The Eyre Affair is a gentle introduction to the world of Thursday Next. In Lost in a Good Book, the story really takes off. As weird as Thursday’s world seemed before, with dodoes, airships, and time travel, it gets even weirder.
Thursday made it out of Jane Eyre just in time to get married at the end of the first book. She was settling into married life, and recuperating from her bullet wound. However, Thursday became concerned when she started hearing a voice in her head. The voice kept talking about a criminal case that she shouldn’t discuss with anyone. Not that she was getting to talk much with anyone about her Jane Eyre adventures, in spite of the fact that she had been on a whirlwind PR tour. She wasn’t allowed to discuss Archeron Hades, , or Goliath Corporation. Her interviews mostly focused on her pet dodo, Pickwick.
Thursday has someone trying to kill her with coincidences, she gets roped into helping her rogue time cop dad save the world, and the Goliath Corporation really would like their employee back. Thursday doesn’t have time to take a breath. Then, the Goliath Corporation has Thursday’s husband eradicated, and she’s the only one who remembers him, or that she was married. In order to get her husband back, she will have to find a way to get the Goliath Employee out of the copy of Edgar Allen Poe’s "The Raven." She travels to Osaka, Japan, to find the woman who had helped her enter Jane Eyre as a child. What she finds will send her down the path on another adventure entirely.
Thursday discovers that she is meant to join Jurisfiction. Jurisfiction is hard to explain. It’s basically literature police, and the policemen are mostly made up of fictional characters. They protect written works from various threats, from grammacites to Bowlderizers. They operate out of a huge library, and the head librarian is the Cheshire Cat.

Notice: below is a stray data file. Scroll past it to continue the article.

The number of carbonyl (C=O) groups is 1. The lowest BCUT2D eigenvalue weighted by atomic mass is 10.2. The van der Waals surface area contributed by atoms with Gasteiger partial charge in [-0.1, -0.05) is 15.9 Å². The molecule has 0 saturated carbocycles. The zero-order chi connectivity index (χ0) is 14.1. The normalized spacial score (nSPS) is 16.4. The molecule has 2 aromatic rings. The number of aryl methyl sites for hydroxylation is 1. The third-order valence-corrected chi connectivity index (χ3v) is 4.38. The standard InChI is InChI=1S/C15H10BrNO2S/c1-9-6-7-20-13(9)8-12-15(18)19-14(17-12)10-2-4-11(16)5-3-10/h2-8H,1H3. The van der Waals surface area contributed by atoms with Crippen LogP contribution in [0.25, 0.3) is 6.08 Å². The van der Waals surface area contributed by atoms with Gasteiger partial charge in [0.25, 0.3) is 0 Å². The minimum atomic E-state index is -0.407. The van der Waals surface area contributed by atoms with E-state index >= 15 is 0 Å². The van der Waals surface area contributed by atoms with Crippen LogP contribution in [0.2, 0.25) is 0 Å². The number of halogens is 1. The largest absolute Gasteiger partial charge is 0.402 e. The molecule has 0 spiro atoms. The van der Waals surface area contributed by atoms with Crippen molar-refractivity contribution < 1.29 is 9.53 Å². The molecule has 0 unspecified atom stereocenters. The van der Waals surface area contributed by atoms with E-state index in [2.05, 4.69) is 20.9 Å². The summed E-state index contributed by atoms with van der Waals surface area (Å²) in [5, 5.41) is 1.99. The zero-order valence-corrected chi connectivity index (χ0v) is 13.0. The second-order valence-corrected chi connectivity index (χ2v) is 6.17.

Lost in a Good Book is where I really start to feel like I haven’t read enough. Thursday is apprenticed to Miss Havisham from Charles Dickens’ Great Expectations. She is also subjected to a trial that takes place inside Franz Kafka’s The Trial. I haven’t read either of those, but I was able to follow the gist. I know how great the conversation was between Thursday and the Cheshire Cat, and I assume the other characters are captured just as well.
I am amazed at how much happens in just one book. I really do feel like I fell into Thursday’s world for a visit. I think it is definitely worth re-reading this series before reading the latest book. This series really is worth reading more than once. As I read more of the referenced books, I’m sure re-reading will be even more fun. As I said before, books that inspire you to read others are some of the best.
I can’t wait to dive into The Well of Lost Plots! I’m going to give Lost in a Good Book by Jasper Fforde, 1 bookmark.